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Cereb Cortex. 2015 Sep;25(9):3197-218. doi: 10.1093/cercor/bhu114. Epub 2014 Jun 5.

Behavioral Regulation and the Modulation of Information Coding in the Lateral Prefrontal and Cingulate Cortex.

Author information

1
Stem Cell and Brain Research Institute, INSERM U846, 69500 Bron, France Université de Lyon, Lyon 1, UMR-S 846, 69003 Lyon, France Institut des Systèmes Intelligents et de Robotique, Université Pierre et Marie Curie-Paris 6, F-75252, Paris Cedex 05, France Centre National de la Recherche Scientifique UMR 7222, F-75005, Paris Cedex 05, France.
2
Stem Cell and Brain Research Institute, INSERM U846, 69500 Bron, France Université de Lyon, Lyon 1, UMR-S 846, 69003 Lyon, France Escuela de Medicina, Departamento de Pre-clínicas, Universidad de Valparaíso, Hontaneda 2653, Valparaíso, Chile.
3
Stem Cell and Brain Research Institute, INSERM U846, 69500 Bron, France Université de Lyon, Lyon 1, UMR-S 846, 69003 Lyon, France.

Abstract

To explain the high level of flexibility in primate decision-making, theoretical models often invoke reinforcement-based mechanisms, performance monitoring functions, and core neural features within frontal cortical regions. However, the underlying biological mechanisms remain unknown. In recent models, part of the regulation of behavioral control is based on meta-learning principles, for example, driving exploratory actions by varying a meta-parameter, the inverse temperature, which regulates the contrast between competing action probabilities. Here we investigate how complementary processes between lateral prefrontal cortex (LPFC) and dorsal anterior cingulate cortex (dACC) implement decision regulation during exploratory and exploitative behaviors. Model-based analyses of unit activity recorded in these 2 areas in monkeys first revealed that adaptation of the decision function is reflected in a covariation between LPFC neural activity and the control level estimated from the animal's behavior. Second, dACC more prominently encoded a reflection of outcome uncertainty useful for control regulation based on task monitoring. Model-based analyses also revealed higher information integration before feedback in LPFC, and after feedback in dACC. Overall the data support a role of dACC in integrating reinforcement-based information to regulate decision functions in LPFC. Our results thus provide biological evidence on how prefrontal cortical subregions may cooperate to regulate decision-making.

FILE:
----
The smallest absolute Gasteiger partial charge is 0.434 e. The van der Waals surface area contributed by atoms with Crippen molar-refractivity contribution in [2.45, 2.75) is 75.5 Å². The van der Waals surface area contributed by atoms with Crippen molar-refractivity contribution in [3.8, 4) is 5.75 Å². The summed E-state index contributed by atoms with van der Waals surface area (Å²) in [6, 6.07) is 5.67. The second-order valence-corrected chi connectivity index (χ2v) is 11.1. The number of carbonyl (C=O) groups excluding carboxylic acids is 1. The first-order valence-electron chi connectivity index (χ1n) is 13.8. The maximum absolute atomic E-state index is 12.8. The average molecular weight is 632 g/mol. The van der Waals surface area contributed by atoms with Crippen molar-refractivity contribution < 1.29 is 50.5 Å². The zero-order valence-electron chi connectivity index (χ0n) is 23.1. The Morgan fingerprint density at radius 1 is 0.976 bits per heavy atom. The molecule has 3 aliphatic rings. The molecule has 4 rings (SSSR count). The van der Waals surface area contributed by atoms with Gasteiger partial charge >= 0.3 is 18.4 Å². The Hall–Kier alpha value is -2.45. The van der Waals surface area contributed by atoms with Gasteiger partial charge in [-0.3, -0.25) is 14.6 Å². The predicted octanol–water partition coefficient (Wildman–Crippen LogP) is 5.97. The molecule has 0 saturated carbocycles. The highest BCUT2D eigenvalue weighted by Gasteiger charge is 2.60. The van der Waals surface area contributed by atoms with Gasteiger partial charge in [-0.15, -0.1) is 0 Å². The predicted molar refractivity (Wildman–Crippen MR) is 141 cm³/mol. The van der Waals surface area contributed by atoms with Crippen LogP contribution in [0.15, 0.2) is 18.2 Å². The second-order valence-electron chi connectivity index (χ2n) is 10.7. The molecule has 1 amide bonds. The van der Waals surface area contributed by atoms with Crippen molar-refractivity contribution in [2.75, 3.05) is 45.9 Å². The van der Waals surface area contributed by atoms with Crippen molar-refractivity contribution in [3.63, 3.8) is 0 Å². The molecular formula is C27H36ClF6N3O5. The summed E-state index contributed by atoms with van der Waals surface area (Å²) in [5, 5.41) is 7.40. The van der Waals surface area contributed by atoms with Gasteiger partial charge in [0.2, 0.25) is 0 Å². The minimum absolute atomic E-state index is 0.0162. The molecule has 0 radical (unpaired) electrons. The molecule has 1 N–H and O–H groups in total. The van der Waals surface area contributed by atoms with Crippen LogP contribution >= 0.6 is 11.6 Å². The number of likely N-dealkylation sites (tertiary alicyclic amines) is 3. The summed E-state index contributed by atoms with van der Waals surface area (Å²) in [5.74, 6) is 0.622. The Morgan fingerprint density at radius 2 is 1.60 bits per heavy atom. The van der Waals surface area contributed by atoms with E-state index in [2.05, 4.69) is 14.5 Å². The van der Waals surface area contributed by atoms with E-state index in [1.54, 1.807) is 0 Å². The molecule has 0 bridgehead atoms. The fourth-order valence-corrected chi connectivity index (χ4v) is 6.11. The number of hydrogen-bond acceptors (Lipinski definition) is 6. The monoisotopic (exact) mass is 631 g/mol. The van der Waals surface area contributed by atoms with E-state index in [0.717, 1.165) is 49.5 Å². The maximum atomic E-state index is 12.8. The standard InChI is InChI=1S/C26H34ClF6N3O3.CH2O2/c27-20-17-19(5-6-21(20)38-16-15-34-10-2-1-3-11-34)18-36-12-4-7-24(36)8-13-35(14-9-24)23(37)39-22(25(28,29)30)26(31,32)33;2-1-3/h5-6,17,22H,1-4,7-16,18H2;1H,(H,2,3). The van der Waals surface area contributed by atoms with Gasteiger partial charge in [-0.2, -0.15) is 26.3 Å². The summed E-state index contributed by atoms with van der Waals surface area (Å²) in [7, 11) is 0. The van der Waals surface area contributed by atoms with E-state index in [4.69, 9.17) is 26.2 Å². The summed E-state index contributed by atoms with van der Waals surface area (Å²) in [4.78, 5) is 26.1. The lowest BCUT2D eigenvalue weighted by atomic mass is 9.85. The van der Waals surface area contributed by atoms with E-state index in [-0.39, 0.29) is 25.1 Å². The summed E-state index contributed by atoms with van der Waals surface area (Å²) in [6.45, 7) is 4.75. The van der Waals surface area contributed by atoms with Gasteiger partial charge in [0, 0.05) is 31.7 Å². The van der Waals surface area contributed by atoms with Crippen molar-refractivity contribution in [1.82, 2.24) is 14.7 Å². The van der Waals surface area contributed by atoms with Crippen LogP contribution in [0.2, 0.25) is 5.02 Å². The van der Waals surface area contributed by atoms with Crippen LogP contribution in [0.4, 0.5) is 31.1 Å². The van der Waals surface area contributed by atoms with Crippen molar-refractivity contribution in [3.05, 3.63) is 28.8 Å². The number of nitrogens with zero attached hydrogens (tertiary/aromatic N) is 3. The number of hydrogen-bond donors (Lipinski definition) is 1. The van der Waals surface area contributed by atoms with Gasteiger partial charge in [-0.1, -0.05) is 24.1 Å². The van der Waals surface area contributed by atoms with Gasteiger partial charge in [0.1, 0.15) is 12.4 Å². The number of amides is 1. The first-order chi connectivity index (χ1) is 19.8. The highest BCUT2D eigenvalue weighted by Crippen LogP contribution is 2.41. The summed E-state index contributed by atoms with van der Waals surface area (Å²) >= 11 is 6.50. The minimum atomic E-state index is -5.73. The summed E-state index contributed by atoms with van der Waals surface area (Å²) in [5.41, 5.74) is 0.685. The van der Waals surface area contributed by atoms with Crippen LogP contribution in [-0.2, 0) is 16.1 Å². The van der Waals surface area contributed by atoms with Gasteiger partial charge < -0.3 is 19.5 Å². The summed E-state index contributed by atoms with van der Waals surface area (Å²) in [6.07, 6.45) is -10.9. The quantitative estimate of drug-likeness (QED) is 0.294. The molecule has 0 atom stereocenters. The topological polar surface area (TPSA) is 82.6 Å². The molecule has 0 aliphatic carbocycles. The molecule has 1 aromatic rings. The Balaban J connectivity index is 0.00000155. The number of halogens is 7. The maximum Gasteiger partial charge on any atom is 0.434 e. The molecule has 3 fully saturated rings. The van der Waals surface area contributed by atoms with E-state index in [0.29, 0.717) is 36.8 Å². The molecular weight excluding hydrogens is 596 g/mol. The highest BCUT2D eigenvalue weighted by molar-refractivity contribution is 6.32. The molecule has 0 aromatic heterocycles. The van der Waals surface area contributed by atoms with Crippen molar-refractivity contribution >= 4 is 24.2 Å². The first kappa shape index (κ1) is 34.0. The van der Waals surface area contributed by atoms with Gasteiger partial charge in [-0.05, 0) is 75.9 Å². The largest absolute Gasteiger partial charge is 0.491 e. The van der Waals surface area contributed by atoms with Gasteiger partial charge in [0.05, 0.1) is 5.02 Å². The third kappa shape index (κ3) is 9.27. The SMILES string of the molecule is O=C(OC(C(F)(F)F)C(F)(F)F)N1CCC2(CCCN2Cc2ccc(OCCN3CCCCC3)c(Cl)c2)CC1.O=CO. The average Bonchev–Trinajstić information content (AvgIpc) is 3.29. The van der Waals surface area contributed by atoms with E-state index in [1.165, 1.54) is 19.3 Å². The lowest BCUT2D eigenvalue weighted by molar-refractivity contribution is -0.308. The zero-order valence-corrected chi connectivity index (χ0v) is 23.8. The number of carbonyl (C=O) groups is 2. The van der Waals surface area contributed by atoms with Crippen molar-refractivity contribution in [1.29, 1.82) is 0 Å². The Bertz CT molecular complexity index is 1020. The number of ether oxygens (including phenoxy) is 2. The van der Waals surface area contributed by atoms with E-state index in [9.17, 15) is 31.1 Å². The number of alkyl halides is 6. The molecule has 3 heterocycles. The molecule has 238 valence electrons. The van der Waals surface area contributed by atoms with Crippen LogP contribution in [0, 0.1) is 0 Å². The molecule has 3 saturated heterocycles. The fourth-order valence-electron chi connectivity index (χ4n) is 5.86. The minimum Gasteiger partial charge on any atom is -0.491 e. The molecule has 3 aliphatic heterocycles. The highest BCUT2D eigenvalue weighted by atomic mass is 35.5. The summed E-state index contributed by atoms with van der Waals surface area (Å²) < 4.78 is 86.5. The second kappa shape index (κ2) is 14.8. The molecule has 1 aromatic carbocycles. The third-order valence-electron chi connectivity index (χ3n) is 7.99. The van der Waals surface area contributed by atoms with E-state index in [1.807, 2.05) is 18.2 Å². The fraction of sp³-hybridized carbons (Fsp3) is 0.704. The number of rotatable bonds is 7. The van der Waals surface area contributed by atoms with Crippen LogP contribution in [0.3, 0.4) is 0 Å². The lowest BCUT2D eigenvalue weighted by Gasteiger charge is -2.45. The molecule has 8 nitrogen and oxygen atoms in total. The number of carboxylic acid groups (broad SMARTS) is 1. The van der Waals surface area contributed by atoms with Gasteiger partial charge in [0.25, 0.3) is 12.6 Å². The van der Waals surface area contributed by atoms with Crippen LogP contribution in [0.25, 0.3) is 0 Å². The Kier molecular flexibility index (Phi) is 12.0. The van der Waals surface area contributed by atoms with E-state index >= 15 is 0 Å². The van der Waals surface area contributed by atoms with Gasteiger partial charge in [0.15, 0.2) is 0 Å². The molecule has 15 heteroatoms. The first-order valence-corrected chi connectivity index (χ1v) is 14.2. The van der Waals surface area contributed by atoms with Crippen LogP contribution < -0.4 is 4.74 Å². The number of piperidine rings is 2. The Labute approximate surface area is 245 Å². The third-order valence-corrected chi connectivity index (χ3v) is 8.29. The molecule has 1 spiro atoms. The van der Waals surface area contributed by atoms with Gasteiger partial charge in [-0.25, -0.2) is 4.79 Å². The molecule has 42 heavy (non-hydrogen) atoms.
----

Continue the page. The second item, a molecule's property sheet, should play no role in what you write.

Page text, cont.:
KEYWORDS:

adaptation; cingulate; decision; feedback; reinforcement-learning; reward

PMID:
24904073
DOI:
10.1093/cercor/bhu114
[Indexed for MEDLINE]

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